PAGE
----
A Legacy of Love

A passion to help others is the force behind J. Mark Baiada and BAYADA Home Health Care.

Mark Baiada


J. Mark Baiada is the founder and president of BAYADA Home Health Care, which has grown in 40 years to become a leader in the industry of home health care, generating $1 billion in revenue in 2014.

Nick Romanenko

Growing up in southern New Jersey, the eldest of six boys to immigrant parents, J. Mark Baiada knew the two things he wanted as an adult: a vocation that allowed him to help people and ownership of his own business. He aspired to enter the priesthood—that is, until Baiada RC’69, RBS’70 realized that he was attracted to girls. His ambition to own a business was initially hobbled, too. After earning a graduate degree from Rutgers Business School, following an undergraduate education at Rutgers, Baiada (pronounced BAY-ah-duh) felt he knew too little about the practical necessities of running a business. Besides, he was broke.

Moving to New York City, he worked in quick order for the American Thread Company and Avon as a market researcher. In his downtime, he investigated the nation’s top companies, searching for insight into what made them successful. Meanwhile, he saved money with relentless austerity. And then one day in 1974, while perusing the New York Times, he came upon an advertisement for the  sale of a Quality Care franchise in the nascent home health care industry. It met all his criteria for a business, namely, doing good by helping others in an industry that would rapidly grow and required little upfront money. A year later, with an office staff of three and a handful of home health aides in the field, Baiada opened RN Home Care in Philadelphia. Today, 40 years later,  the business has morphed into BAYADA Home Health Care, with more than 20,000 members in its field staff operating out of 290 offices in 21 states, providing nursing, rehabilitative, therapeutic, hospice,  habilitation, and assistive-care services to people of all ages in their own homes.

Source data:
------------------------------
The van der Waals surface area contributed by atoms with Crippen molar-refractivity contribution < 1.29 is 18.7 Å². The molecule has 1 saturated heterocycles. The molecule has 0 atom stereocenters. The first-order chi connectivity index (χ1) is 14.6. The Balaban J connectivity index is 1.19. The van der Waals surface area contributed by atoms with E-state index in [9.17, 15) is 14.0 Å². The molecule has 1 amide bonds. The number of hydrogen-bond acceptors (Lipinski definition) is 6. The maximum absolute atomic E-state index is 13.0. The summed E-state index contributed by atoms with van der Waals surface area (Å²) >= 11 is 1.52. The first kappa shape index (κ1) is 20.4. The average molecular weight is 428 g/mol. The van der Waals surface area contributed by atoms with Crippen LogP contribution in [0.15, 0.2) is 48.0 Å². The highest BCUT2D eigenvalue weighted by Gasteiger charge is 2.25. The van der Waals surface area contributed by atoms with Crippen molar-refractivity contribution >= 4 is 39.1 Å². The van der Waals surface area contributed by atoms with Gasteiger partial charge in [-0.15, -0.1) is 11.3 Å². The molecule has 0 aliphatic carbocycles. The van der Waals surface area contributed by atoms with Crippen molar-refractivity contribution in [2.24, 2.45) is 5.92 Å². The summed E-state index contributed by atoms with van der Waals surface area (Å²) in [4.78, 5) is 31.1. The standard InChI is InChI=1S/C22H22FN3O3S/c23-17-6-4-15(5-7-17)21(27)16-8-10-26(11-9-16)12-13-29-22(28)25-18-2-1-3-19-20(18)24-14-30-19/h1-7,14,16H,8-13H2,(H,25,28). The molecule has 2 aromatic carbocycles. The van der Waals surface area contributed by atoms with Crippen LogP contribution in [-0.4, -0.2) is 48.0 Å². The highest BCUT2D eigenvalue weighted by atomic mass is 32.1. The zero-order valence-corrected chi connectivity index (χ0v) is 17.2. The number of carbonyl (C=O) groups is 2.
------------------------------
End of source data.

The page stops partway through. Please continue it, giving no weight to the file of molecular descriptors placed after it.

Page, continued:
In the intervening decades, BAYADA has distinguished itself by emphasizing, and delivering, the kind of caring service that is the personification of its soft-spoken, selfless owner. It’s called The BAYADA Way, a set of guiding principles for his employees that emphasize compassion, excellence, and reliability in making sure that clients are given the comfort, independence, and dignity that they deserve to function in their homes. “The BAYADA Way is a spirit that connects us to one another; it’s a spirit bigger than ourselves,” says Baiada. “Show love in everything you do.”

Despite the accolades that he has received, many for his philanthropic endeavors, Baiada’s induction into the Rutgers Hall of Distinguished Alumni is particularly meaningful to him. He likes the story that Rutgers tells because it’s his own story: the son of immigrants who had little money of their own but big dreams of an affordable education for their children and the chance to experience a bigger world—and have an impact on it. “I was raised to be an example,” he says. “This has been my life’s work.”  — David W. Major

Variety Is the Spice of Her Life

Sharon Matlofsky Karmazin has known success in many roles: librarian, philanthropist, and Broadway producer.

Sharon Matlofsky Karmazin


During her trifecta of careers, Sharon Matlofsky Karmazin was the director of the East Brunswick Public Library, founder of the Karma Foundation, and a Broadway producer—all of her pursuits a reflection of her lifelong desire to give back.

Rich Schaub

Sharon Matlofsky Karmazin is not a United States senator. Or a theater critic. Those two ambitions, preserved in her high school yearbook, never came to fruition. But she has made a life for herself in the theater, as a successful producer of Broadway plays that include Steel Magnolias, Dirty Rotten Scoundrels, Ragtime, Honeymoon in Vegas, Clybourne Park, and Hedwig and the Angry Inch, the last two winning her Tony Awards for Best Play in 2012 and Best Revival of a Musical in 2014.